As kids head back to school and everyone heads indoors more often, people are torn over whether we should be concerned about a possible COVID-19 surge this fall and winter.
“I don’t think that’s going to happen. I think because more people are vaccinated, that – and there’s immunity from people who’ve had the COVID,” said Marlaen Fisher of Framingham.
Dana Sallee, also of Framingham, added, “We’re just ready for the next round and looking to get a booster shot at this point.”
“But we cannot forget what this virus can do because this virus will continue to change, and it will be with us,” said Dr. Katherine Gergen Barnett with Boston Medical Center.
Gergen Barnett says heading into the fall with a possible plateau of cases, or at least a slower rate of rising cases, is a great thing. But we still have a lot to learn about COVID and the waves of the variants associated with it.
“We do see in other places – such as the U.K. again – where the cases went down but then they came back up, and so now we’re coming down and cracking down on certain mitigation strategies for the country,” she said.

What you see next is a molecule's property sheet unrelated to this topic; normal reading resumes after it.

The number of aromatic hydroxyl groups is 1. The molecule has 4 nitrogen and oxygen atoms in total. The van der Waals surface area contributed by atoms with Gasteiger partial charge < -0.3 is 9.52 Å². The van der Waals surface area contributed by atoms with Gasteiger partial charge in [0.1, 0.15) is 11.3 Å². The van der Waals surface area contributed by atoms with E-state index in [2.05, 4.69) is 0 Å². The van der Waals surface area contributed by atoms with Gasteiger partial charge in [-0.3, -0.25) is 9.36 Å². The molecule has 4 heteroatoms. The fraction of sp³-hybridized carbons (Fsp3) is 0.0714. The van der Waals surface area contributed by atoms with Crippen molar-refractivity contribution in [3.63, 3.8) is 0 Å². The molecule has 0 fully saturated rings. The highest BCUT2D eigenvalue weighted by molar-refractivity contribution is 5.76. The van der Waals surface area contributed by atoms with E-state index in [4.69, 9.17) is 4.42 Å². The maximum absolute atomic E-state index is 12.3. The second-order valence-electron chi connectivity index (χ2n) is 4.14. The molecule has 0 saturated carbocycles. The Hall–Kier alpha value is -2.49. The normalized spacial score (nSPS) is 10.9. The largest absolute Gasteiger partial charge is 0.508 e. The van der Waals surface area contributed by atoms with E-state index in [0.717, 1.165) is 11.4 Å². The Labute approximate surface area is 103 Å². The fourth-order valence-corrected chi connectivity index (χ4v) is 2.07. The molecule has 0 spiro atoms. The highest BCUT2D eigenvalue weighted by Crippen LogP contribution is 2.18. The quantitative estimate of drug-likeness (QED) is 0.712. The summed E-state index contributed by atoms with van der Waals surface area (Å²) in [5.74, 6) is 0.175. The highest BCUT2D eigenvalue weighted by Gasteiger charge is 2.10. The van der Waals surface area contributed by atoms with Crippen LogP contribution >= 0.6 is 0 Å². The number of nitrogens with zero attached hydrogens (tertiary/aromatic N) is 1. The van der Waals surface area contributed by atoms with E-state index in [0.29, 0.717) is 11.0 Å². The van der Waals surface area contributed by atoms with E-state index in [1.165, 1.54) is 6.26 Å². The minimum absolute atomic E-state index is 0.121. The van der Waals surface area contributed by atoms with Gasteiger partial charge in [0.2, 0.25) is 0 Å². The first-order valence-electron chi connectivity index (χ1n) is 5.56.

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As scientists learn more about COVID-19 and the behavior of its mutations, Gergen Barnett says two things remain constant – COVID is likely here to stay, but vaccines should help prevent more serious outcomes.
"The more we let down our guard unfortunately, the more likelihood is that we will have other Deltas coming down the pike,” she said.
Experts say although our vaccination rate is relatively high here, every little bit helps – and it’s never too late to get vaccinated.